We will continue to take action against third-country actors who materially support Russia’s war including by imposing additional measures on entities, where appropriate, in third countries. We call on financial institutions to refrain from supporting Russia’s war machine and we will take appropriate steps, consistent with our legal systems, to deter this behaviour. Financial institutions and other entities that facilitate Russia’s acquisition of items or equipment for its defence industrial base are supporting actions that undermine the territorial integrity, sovereignty, and independence of Ukraine. We strongly condemn North Korea’s exports and Russia’s procurement of North Korea’s ballistic missiles in direct violation of relevant UNSCRs and call upon them to immediately cease such activities. We call upon Iran to stop assisting the Russian military and its war in Ukraine. We express our concern about transfers to Russia from businesses in the People’s Republic of China of dual-use materials and components for weapons and equipment for military production.
It is not right for Russia to decide if or when it will pay for the damage it has caused in Ukraine. These damages now exceed USD486 billion, according to the World Bank. Russia’s obligations under international law to pay for the damage it is causing are clear. We are determined to dispel any false notion that time is on Russia’s side, that destroying infrastructure and livelihoods has no consequences for Russia, or that Russia could prevail by causing Ukraine to fail economically. Russia should not be able to indefinitely delay payment it owes. We recognize the urgency of disrupting Russia’s attempts to destroy the Ukrainian economy and Russia’s continued failure to abide by its international law obligations. We are determined to ensure full accountability and we support Ukraine in obtaining compensation for the loss, injury and damage resulting from Russia’s aggression.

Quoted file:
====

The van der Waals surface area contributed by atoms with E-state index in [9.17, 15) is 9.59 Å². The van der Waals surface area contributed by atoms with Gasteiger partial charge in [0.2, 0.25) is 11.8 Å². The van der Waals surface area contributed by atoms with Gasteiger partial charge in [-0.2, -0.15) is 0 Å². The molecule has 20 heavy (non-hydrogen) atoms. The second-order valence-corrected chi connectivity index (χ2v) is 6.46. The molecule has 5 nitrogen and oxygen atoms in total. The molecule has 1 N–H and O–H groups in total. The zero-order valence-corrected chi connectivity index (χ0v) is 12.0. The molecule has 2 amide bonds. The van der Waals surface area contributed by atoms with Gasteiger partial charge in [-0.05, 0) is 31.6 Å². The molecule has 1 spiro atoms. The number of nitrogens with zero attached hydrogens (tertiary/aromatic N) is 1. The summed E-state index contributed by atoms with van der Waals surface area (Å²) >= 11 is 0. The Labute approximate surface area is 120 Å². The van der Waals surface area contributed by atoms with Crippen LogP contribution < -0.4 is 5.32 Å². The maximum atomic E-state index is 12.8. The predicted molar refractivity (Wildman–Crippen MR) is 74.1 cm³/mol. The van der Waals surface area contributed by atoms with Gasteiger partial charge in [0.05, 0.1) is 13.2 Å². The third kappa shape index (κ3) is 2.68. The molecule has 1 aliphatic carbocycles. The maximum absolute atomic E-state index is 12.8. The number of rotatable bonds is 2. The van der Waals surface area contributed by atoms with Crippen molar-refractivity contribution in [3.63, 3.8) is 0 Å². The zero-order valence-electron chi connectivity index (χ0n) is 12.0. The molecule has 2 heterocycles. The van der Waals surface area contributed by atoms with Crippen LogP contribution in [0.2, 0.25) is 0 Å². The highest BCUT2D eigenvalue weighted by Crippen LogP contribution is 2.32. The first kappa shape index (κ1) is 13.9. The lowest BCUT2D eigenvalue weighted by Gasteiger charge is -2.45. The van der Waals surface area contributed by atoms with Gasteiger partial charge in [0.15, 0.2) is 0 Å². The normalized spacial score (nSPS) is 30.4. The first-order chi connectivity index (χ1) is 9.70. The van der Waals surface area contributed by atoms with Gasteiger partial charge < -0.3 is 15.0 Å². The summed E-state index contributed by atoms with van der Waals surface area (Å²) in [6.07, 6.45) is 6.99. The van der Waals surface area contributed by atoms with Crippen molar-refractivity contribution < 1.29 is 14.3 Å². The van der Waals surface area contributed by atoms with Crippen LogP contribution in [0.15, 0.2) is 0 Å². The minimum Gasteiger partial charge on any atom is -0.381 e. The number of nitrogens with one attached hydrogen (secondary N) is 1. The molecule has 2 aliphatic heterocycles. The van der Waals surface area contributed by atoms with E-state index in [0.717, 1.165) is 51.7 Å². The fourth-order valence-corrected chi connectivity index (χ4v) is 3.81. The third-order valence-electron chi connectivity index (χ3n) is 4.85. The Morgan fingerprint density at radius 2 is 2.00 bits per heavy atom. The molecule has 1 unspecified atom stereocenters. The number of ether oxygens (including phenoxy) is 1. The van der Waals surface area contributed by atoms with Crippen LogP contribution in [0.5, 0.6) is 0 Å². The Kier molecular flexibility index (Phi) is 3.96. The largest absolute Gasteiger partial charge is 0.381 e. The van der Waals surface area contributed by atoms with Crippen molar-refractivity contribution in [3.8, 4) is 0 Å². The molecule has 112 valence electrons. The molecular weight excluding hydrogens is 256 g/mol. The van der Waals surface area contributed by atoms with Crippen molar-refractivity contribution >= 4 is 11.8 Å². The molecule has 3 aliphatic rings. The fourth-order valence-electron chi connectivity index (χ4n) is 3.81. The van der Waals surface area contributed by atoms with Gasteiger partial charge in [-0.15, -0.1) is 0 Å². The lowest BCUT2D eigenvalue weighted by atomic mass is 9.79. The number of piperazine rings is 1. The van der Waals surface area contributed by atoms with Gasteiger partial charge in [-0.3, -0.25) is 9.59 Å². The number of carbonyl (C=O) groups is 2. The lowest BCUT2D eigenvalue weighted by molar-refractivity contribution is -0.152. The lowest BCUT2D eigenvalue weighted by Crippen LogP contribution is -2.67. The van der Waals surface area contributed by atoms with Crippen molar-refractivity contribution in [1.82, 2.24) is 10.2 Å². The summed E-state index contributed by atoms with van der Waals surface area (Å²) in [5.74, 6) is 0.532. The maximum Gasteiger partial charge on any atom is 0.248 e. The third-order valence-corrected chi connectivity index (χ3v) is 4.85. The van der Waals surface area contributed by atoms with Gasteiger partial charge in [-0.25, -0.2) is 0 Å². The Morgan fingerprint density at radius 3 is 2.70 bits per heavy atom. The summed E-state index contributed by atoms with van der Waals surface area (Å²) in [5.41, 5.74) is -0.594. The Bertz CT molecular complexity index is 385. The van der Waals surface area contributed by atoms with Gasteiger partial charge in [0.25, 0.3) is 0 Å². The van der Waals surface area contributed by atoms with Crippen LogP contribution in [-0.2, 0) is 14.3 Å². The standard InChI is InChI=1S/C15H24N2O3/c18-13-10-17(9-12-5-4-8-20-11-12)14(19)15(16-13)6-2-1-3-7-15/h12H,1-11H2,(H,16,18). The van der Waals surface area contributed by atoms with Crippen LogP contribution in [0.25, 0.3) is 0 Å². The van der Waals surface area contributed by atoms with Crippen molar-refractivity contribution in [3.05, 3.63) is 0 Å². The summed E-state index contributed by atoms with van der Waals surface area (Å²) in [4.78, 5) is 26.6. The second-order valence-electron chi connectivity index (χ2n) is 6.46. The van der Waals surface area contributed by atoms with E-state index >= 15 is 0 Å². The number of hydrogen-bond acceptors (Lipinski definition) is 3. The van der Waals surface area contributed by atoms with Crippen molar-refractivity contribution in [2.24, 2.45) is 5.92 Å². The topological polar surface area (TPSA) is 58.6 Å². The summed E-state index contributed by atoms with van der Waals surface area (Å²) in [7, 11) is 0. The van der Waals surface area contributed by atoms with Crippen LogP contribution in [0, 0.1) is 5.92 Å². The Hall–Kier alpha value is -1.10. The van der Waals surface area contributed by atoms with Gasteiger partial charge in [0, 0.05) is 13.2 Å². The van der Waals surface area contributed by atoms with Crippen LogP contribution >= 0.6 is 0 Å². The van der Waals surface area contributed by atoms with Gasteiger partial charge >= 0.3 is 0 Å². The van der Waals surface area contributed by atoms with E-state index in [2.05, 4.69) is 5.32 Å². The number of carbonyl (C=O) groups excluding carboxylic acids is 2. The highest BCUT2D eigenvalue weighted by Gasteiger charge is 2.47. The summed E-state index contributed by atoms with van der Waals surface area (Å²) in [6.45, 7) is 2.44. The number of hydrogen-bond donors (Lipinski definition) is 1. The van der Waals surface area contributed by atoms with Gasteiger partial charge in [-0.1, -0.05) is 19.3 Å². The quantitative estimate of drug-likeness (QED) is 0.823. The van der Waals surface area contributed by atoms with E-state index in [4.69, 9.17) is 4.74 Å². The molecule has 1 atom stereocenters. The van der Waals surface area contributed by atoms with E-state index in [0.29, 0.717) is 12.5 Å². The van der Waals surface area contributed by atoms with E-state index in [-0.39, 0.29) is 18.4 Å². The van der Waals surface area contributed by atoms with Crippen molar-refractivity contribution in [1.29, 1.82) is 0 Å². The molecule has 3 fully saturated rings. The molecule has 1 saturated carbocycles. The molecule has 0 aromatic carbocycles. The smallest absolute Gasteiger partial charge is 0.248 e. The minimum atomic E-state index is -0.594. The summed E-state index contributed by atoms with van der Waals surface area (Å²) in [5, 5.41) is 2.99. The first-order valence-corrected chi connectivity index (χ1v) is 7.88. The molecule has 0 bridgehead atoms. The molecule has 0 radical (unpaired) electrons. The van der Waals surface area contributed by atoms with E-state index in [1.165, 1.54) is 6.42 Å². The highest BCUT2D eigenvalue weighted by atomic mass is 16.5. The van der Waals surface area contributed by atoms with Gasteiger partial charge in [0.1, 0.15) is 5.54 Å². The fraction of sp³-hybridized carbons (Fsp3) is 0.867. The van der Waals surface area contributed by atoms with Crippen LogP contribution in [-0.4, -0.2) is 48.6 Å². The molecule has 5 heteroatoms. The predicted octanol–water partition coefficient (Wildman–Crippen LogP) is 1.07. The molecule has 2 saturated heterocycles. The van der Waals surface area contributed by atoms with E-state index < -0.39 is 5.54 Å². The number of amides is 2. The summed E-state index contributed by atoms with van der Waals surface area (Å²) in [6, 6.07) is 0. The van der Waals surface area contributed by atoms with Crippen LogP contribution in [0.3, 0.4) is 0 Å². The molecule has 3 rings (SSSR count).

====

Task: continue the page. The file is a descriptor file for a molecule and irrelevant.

We welcome the adoption of the EU legal acts concerning extraordinary revenues of central securities depositories gained from Russia’s immobilised sovereign assets and encourage further steps to enable their use, consistent with applicable contractual obligations and in accordance with applicable laws. We ask our ministers to continue their work and update ahead of the Apulia Summit on all possible avenues by which immobilized Russian sovereign assets could be made use of to support Ukraine, consistent with our respective legal systems and international law.
4. As we move forward, we continue our support to Ukraine in further developing President Zelenskyy’s Peace Formula and commit ourselves to supporting a comprehensive, just and lasting peace consistent with the principles of the UN Charter, international law and respectful of Ukraine’s sovereignty and territorial integrity. As Ukraine enters the third year of this relentless war, its government and its people can count on the G7’s support for as long as it takes.